Active Prep: 20 min. Inactive Prep: 2 hrs.
Difficulty: Medium
Yield: 4 sandwiches

Pickle juice, huh? I think not. While researching this recipe I came across several unusual formulas on the Internet that claim the secret to the great taste of the chicken fillet in this sandwich comes from marinating it in pickle juice. I can only guess that this odd hack originated when someone sampled the fillet removed from a sandwich and detected the distinct taste of pickles, most likely because there are pickles stacked on the sandwich directly under the chicken so the pickle flavor had transferred to the fillet. But we don’t need to do any guesswork to disqualify the ingredient. This widespread pickle juice theory is easily debunked by simply checking out the list of ingredients posted on the Chick-fil-A website. Not a speck of pickle juice in there, nor any other unusual ingredients. I did discover that marinating the chicken before breading is a big part of the secret to its flavor and juiciness. In this case, though, we’ll just be using a common brine containing salt, sugar, and MSG, a natural flavor enhancer. I first cloned this signature sandwich from the growing chain way back in the ‘90s, but over the years I have learned new secrets for making fantastic fried chicken fillets that look and taste exactly like those you’ll find at the famous food chains. In addition to the 2-hour brining process, another big change to this recipe includes adding baking powder to the breading to make it perfectly crispy and a beautiful golden brown color. Thanks to these changes and a few other tweaks, this is probably the best chicken breading secret formula that I have come up with, and it makes a far better clone for this famous chicken sandwich than any recipe you will find—with or without pickle juice.

4 teaspoons salt
1 tablespoon granulated sugar
1½ teaspoons MSG (such as Accent seasoning)
2 cups water
1 teaspoon paprika
¼ teaspoon onion powder
¼ teaspoon garlic powder
¼ teaspoon white pepper
4 small skinless chicken breast fillets or 2 large skinless chicken breast fillets
4 to 8 cups peanut oil
1 large egg, beaten
1 cup milk

1 cup all-purpose flour
2 tablespoons powdered sugar
1 teaspoon salt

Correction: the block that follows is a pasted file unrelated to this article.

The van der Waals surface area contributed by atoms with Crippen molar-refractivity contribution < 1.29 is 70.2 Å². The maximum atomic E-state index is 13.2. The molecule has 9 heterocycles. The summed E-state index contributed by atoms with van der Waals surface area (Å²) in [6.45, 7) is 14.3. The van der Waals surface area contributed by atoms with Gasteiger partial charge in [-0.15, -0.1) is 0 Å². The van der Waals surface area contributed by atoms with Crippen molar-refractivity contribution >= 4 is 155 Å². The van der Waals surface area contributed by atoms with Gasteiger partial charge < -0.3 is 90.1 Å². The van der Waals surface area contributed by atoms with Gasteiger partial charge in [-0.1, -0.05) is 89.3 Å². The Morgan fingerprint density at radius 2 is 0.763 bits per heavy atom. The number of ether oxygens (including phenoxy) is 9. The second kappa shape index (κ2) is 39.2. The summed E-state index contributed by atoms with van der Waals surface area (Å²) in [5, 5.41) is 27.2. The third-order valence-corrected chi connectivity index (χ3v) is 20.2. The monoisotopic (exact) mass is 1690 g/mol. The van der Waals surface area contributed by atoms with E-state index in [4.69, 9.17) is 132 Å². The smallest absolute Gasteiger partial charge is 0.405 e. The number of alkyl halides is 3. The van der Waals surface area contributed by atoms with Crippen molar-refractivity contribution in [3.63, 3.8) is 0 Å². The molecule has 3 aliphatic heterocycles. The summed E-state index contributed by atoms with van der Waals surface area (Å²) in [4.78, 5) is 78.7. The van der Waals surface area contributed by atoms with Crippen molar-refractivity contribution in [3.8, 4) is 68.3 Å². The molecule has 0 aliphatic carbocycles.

1 teaspoon MSG
1 teaspoon baking powder
½ teaspoon paprika
 ½ teaspoon ground white pepper
¼ teaspoon garlic powder
¼ teaspoon onion powder
¼ cup margarine, melted
4 plain white hamburger buns
8 dill pickle hamburger slices

  1. Make the brine for the chicken by dissolving the salt, sugar, and MSG in the water in a medium bowl. Add the other ingredients.
  2. f using large chicken breasts, slice them in half. Cover the chicken breast fillets with plastic wrap and pound them to between ¼ inch and ½ inch thick using a kitchen mallet, then place them into the bowl of brine and marinate for 2 hours in your refrigerator. 
  3. When the chicken has “brinerated” for 2 hours, remove it from the brine and rinse off each fillet. Blot them dry with paper towels. 
  4. Preheat the oil in a deep fryer or a large saucepan (the oil should be at least 3 to 4 inches deep) to 325 degrees F. 
  5. Combine the beaten egg with the milk in a medium bowl. Combine all of the breading ingredients in a shallow bowl or pie pan
  6. Bread each chicken fillet by first adding a light coating of the dry ingredients. Submerge the fillet into the egg/milk mixture, let some of the liquid drip off, then place it back into the dry blend. Gently coat the fillet with the egg/milk one more time, then bring it back over to the dry stuff for a final breading. Let the fillets sit for a bit in the dry ingredients so that the breading sticks to the chicken. Arrange all of the coated fillets on a small baking sheet or a plate and let them sit for 5 minutes before frying so that the breading sticks to the chicken.
  7. Gently drop each fillet (if your fryer is big enough you can cook two at a time) into the hot oil and fry for 5 to 7 minutes or until the chicken is golden brown. Drain the fillets on a plate lined with paper towels. 
  8. As the fillets are frying, preheat a skillet over medium heat. Brush a little of the melted margarine on the faces of the hamburger buns and place them face-down in the hot pan until light brown
  9. Build each sandwich by placing two pickle slices on the face of the heel (bottom bun). Place a chicken fillet on top of the pickles and then top off the sandwich with the crown (top bun) 
In 2012 KFC closed 77 units and Chick-fil-A opened 77 units. That made Chick-filA the No. 1 highest-grossing chicken chain in the U.S. for the first time ever, according to QSR Magazine. MSG is monosodium glutamate, an amino salt. It can usually be found

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